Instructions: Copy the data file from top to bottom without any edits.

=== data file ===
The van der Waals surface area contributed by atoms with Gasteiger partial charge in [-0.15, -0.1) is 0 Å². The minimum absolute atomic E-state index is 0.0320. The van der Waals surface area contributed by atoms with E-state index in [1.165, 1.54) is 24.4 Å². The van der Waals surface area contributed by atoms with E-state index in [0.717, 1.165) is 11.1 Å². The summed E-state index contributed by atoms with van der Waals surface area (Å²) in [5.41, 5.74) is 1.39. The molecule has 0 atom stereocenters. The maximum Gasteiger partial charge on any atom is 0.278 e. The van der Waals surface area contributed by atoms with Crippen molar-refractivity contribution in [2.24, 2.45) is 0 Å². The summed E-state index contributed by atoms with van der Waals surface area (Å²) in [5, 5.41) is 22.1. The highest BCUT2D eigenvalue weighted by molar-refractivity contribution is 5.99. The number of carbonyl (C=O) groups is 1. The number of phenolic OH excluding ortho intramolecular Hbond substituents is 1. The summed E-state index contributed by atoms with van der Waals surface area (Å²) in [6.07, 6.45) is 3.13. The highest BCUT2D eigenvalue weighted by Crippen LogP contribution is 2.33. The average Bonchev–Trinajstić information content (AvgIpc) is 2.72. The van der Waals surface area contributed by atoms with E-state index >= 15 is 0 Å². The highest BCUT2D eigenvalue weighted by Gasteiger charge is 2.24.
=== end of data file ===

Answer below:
The van der Waals surface area contributed by atoms with Gasteiger partial charge in [-0.15, -0.1) is 0 Å². The minimum absolute atomic E-state index is 0.0320. The van der Waals surface area contributed by atoms with E-state index in [1.165, 1.54) is 24.4 Å². The van der Waals surface area contributed by atoms with E-state index in [0.717, 1.165) is 11.1 Å². The summed E-state index contributed by atoms with van der Waals surface area (Å²) in [5.41, 5.74) is 1.39. The molecule has 0 atom stereocenters. The maximum Gasteiger partial charge on any atom is 0.278 e. The van der Waals surface area contributed by atoms with Crippen molar-refractivity contribution in [2.24, 2.45) is 0 Å². The summed E-state index contributed by atoms with van der Waals surface area (Å²) in [5, 5.41) is 22.1. The highest BCUT2D eigenvalue weighted by molar-refractivity contribution is 5.99. The number of carbonyl (C=O) groups is 1. The number of phenolic OH excluding ortho intramolecular Hbond substituents is 1. The summed E-state index contributed by atoms with van der Waals surface area (Å²) in [6.07, 6.45) is 3.13. The highest BCUT2D eigenvalue weighted by Crippen LogP contribution is 2.33. The average Bonchev–Trinajstić information content (AvgIpc) is 2.72. The van der Waals surface area contributed by atoms with E-state index >= 15 is 0 Å². The highest BCUT2D eigenvalue weighted by Gasteiger charge is 2.24.